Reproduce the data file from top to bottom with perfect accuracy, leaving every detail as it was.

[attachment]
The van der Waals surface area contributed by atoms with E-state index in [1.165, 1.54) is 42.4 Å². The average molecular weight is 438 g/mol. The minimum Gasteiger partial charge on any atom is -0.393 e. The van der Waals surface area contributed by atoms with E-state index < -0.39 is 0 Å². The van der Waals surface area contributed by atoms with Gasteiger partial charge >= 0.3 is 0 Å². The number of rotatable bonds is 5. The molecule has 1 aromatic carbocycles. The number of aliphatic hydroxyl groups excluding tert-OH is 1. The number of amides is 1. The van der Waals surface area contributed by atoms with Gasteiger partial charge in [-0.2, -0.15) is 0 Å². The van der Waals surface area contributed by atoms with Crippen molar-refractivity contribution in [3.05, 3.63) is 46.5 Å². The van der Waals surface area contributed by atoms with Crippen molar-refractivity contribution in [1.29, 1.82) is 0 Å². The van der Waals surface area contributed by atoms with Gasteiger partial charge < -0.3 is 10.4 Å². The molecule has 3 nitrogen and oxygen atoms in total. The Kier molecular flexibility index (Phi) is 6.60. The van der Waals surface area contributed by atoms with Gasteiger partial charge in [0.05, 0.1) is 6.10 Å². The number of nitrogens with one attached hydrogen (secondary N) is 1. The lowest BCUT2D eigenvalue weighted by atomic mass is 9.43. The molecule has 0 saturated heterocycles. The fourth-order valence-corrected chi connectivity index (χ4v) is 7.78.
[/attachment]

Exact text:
The van der Waals surface area contributed by atoms with E-state index in [1.165, 1.54) is 42.4 Å². The average molecular weight is 438 g/mol. The minimum Gasteiger partial charge on any atom is -0.393 e. The van der Waals surface area contributed by atoms with E-state index < -0.39 is 0 Å². The van der Waals surface area contributed by atoms with Gasteiger partial charge >= 0.3 is 0 Å². The number of rotatable bonds is 5. The molecule has 1 aromatic carbocycles. The number of aliphatic hydroxyl groups excluding tert-OH is 1. The number of amides is 1. The van der Waals surface area contributed by atoms with Gasteiger partial charge in [-0.2, -0.15) is 0 Å². The van der Waals surface area contributed by atoms with Crippen molar-refractivity contribution in [3.05, 3.63) is 46.5 Å². The van der Waals surface area contributed by atoms with Crippen molar-refractivity contribution in [1.29, 1.82) is 0 Å². The van der Waals surface area contributed by atoms with Gasteiger partial charge < -0.3 is 10.4 Å². The molecule has 3 nitrogen and oxygen atoms in total. The Kier molecular flexibility index (Phi) is 6.60. The van der Waals surface area contributed by atoms with Gasteiger partial charge in [0.05, 0.1) is 6.10 Å². The number of nitrogens with one attached hydrogen (secondary N) is 1. The lowest BCUT2D eigenvalue weighted by atomic mass is 9.43. The molecule has 0 saturated heterocycles. The fourth-order valence-corrected chi connectivity index (χ4v) is 7.78.